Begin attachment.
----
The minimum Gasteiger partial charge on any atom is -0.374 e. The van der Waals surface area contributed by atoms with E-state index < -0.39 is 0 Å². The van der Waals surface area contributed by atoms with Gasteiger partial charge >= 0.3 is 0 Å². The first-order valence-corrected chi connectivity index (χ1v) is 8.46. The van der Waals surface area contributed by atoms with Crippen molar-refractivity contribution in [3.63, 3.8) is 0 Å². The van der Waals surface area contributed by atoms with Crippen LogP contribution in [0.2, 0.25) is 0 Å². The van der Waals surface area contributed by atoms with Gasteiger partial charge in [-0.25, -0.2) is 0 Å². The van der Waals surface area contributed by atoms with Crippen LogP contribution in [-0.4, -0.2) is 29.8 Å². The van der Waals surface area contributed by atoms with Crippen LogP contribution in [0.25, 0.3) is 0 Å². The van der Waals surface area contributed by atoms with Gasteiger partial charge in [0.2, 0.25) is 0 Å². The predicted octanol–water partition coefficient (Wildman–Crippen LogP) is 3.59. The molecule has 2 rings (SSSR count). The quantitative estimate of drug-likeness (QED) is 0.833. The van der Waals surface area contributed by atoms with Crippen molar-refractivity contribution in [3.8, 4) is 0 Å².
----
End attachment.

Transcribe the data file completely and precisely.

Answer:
The minimum Gasteiger partial charge on any atom is -0.374 e. The van der Waals surface area contributed by atoms with E-state index < -0.39 is 0 Å². The van der Waals surface area contributed by atoms with Gasteiger partial charge >= 0.3 is 0 Å². The first-order valence-corrected chi connectivity index (χ1v) is 8.46. The van der Waals surface area contributed by atoms with Crippen molar-refractivity contribution in [3.63, 3.8) is 0 Å². The van der Waals surface area contributed by atoms with Crippen LogP contribution in [0.2, 0.25) is 0 Å². The van der Waals surface area contributed by atoms with Gasteiger partial charge in [-0.25, -0.2) is 0 Å². The van der Waals surface area contributed by atoms with Crippen LogP contribution in [-0.4, -0.2) is 29.8 Å². The van der Waals surface area contributed by atoms with Crippen LogP contribution in [0.25, 0.3) is 0 Å². The van der Waals surface area contributed by atoms with Gasteiger partial charge in [0.2, 0.25) is 0 Å². The predicted octanol–water partition coefficient (Wildman–Crippen LogP) is 3.59. The molecule has 2 rings (SSSR count). The quantitative estimate of drug-likeness (QED) is 0.833. The van der Waals surface area contributed by atoms with Crippen molar-refractivity contribution in [3.8, 4) is 0 Å².